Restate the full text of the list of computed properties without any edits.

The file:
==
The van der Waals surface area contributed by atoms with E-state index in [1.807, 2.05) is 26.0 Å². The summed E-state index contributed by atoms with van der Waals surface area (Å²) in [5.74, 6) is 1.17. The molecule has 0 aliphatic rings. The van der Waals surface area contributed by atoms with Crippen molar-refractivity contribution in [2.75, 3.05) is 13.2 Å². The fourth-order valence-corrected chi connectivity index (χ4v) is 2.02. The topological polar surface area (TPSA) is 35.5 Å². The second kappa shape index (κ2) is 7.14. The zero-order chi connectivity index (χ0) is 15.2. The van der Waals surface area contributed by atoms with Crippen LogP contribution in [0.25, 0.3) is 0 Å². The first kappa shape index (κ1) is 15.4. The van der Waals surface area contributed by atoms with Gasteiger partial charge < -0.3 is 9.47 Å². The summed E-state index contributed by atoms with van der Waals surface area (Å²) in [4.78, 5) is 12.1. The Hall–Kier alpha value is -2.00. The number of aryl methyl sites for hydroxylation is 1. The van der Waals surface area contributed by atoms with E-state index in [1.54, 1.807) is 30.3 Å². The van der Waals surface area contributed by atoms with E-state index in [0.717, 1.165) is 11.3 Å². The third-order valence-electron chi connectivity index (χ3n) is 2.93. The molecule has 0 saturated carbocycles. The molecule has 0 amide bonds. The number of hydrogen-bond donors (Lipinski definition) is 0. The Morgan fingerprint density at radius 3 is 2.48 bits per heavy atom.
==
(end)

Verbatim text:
The van der Waals surface area contributed by atoms with E-state index in [1.807, 2.05) is 26.0 Å². The summed E-state index contributed by atoms with van der Waals surface area (Å²) in [5.74, 6) is 1.17. The molecule has 0 aliphatic rings. The van der Waals surface area contributed by atoms with Crippen molar-refractivity contribution in [2.75, 3.05) is 13.2 Å². The fourth-order valence-corrected chi connectivity index (χ4v) is 2.02. The topological polar surface area (TPSA) is 35.5 Å². The second kappa shape index (κ2) is 7.14. The zero-order chi connectivity index (χ0) is 15.2. The van der Waals surface area contributed by atoms with Crippen LogP contribution in [0.25, 0.3) is 0 Å². The first kappa shape index (κ1) is 15.4. The van der Waals surface area contributed by atoms with Gasteiger partial charge < -0.3 is 9.47 Å². The summed E-state index contributed by atoms with van der Waals surface area (Å²) in [4.78, 5) is 12.1. The Hall–Kier alpha value is -2.00. The number of aryl methyl sites for hydroxylation is 1. The van der Waals surface area contributed by atoms with E-state index in [1.54, 1.807) is 30.3 Å². The van der Waals surface area contributed by atoms with E-state index in [0.717, 1.165) is 11.3 Å². The third-order valence-electron chi connectivity index (χ3n) is 2.93. The molecule has 0 saturated carbocycles. The molecule has 0 amide bonds. The number of hydrogen-bond donors (Lipinski definition) is 0. The Morgan fingerprint density at radius 3 is 2.48 bits per heavy atom.